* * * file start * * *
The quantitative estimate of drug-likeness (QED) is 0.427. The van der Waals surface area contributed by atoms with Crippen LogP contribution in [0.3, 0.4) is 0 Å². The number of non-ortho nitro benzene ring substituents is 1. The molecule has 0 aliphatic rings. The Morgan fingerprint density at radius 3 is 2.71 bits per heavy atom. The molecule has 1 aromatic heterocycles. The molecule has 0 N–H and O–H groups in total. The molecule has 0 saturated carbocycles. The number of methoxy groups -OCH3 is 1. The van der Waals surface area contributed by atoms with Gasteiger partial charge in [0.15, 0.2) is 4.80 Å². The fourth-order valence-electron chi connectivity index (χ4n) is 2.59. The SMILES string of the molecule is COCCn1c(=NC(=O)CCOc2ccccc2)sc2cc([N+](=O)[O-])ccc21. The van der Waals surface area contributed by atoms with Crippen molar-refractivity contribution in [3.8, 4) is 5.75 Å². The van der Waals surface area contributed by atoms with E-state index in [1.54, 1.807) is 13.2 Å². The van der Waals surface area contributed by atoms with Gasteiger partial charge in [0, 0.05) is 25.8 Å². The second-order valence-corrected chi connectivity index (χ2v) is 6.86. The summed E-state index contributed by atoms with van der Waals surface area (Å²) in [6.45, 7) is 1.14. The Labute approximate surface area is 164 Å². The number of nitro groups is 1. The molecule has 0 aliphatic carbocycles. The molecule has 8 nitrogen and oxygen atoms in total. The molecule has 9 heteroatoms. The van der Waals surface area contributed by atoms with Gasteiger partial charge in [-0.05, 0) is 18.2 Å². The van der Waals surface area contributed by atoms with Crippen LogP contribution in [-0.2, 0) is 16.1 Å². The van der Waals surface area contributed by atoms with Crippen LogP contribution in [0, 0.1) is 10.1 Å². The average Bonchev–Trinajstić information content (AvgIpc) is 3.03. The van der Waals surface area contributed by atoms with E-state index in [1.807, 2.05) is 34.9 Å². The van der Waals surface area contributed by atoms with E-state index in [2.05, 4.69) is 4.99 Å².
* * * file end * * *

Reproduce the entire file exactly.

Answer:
The quantitative estimate of drug-likeness (QED) is 0.427. The van der Waals surface area contributed by atoms with Crippen LogP contribution in [0.3, 0.4) is 0 Å². The number of non-ortho nitro benzene ring substituents is 1. The molecule has 0 aliphatic rings. The Morgan fingerprint density at radius 3 is 2.71 bits per heavy atom. The molecule has 1 aromatic heterocycles. The molecule has 0 N–H and O–H groups in total. The molecule has 0 saturated carbocycles. The number of methoxy groups -OCH3 is 1. The van der Waals surface area contributed by atoms with Gasteiger partial charge in [0.15, 0.2) is 4.80 Å². The fourth-order valence-electron chi connectivity index (χ4n) is 2.59. The SMILES string of the molecule is COCCn1c(=NC(=O)CCOc2ccccc2)sc2cc([N+](=O)[O-])ccc21. The van der Waals surface area contributed by atoms with Crippen molar-refractivity contribution in [3.8, 4) is 5.75 Å². The van der Waals surface area contributed by atoms with E-state index in [1.54, 1.807) is 13.2 Å². The van der Waals surface area contributed by atoms with Gasteiger partial charge in [0, 0.05) is 25.8 Å². The second-order valence-corrected chi connectivity index (χ2v) is 6.86. The summed E-state index contributed by atoms with van der Waals surface area (Å²) in [6.45, 7) is 1.14. The Labute approximate surface area is 164 Å². The number of nitro groups is 1. The molecule has 0 aliphatic carbocycles. The molecule has 8 nitrogen and oxygen atoms in total. The molecule has 9 heteroatoms. The van der Waals surface area contributed by atoms with Gasteiger partial charge in [-0.05, 0) is 18.2 Å². The van der Waals surface area contributed by atoms with Crippen LogP contribution in [-0.2, 0) is 16.1 Å². The van der Waals surface area contributed by atoms with Crippen LogP contribution in [0, 0.1) is 10.1 Å². The average Bonchev–Trinajstić information content (AvgIpc) is 3.03. The van der Waals surface area contributed by atoms with E-state index in [1.807, 2.05) is 34.9 Å². The van der Waals surface area contributed by atoms with E-state index in [2.05, 4.69) is 4.99 Å².